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In the 1890s, the Chicago Tribune began to sound the alarm about a dangerous new sport. Unlike in baseball, cricket, or other popular activities of the day, teams of young athletes repeatedly collided with one another as a key component of the emerging game. The quest for victory resulted in frequent impacts to opposing players that would “strain their hips, break their noses, and concuss their brains.” Should football overtake baseball as America’s national game, the Tribune advised, it would need to be profoundly reformed. Otherwise, the sport would “physically ruin thousands of young men.”

More than 120 years and many thousands of severely injured young men later, football sits, as the sports economist Michael Leeds once put it, “like a colossus across the landscape of American sports.” Despite both established medical knowledge and commonsense understanding that engaging in repeated collisions poses extraordinary physical hazards, adults promoted football for boys of all ages throughout the 20th century. Football not only overtook baseball as America’s most-viewed televised sport, but it also became by far the most popular sport played by American high-school boys. Feeder systems quickly developed for their elementary- and middle-school counterparts. Today, children as young as 5 can begin tackling one another. Billions of dollars in television contracts, the very identities of major colleges and universities, and the Friday-night rhythms of communities across the United States are all tied to the gridiron.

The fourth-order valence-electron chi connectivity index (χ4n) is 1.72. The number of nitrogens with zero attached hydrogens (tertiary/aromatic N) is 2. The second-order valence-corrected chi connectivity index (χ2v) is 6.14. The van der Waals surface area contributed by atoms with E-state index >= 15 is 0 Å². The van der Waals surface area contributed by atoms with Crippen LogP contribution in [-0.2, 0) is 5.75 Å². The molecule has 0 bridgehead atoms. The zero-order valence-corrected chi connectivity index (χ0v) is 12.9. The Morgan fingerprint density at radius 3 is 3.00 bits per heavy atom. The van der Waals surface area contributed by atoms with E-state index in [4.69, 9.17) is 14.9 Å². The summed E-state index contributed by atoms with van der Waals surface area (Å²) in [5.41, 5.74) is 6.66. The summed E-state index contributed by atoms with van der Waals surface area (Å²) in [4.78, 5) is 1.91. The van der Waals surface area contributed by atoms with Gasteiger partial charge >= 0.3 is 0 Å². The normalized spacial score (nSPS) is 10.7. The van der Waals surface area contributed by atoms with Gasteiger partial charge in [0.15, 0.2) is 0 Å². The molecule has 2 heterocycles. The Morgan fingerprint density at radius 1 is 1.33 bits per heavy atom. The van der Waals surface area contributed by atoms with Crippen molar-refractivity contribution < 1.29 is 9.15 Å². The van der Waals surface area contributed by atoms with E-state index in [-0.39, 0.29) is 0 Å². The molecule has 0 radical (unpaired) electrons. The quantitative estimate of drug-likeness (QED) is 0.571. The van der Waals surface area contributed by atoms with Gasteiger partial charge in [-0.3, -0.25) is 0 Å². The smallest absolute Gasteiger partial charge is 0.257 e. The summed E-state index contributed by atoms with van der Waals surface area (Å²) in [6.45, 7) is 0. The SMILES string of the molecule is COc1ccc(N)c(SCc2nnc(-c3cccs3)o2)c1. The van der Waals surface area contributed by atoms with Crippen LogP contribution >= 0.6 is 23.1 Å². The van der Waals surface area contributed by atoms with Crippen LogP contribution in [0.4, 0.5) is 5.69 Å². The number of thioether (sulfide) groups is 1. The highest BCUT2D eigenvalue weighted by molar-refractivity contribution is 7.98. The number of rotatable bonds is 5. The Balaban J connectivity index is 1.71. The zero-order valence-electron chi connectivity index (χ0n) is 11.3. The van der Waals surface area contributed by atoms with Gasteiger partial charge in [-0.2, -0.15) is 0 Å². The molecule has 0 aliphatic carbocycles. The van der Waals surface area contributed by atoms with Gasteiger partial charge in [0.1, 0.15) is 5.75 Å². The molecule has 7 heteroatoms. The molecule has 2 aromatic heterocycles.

In the past decade or so, the early deaths of NFL players by suicide and other causes—not to mention the growing body of scientific literature on chronic traumatic encephalopathy, a brain ailment associated with repeated concussions—have drawn new attention to the dangers of tackle football. Today’s concussion crisis might give the impression that these dangers were not well understood in the past. In fact, the physical harms associated with the sport have never been in any doubt. To continue to feign ignorance of them—to keep letting boys not yet in their teens play tackle football—is not just unwise, but an abdication of moral responsibility for children’s welfare.

Since the dawn of football in the late 19th century, a series of fatality reports, medical studies, and journalistic critiques have periodically coalesced into a national conversation about the sport’s safety. Especially at moments when other major elements of American culture came under scrutiny—for instance, during the Great Depression and amid the massive social transformations of the early Cold War years—the undercurrent of concern about the sport bubbled up: Was such a risky activity ethically acceptable for schools to host and for children to participate in?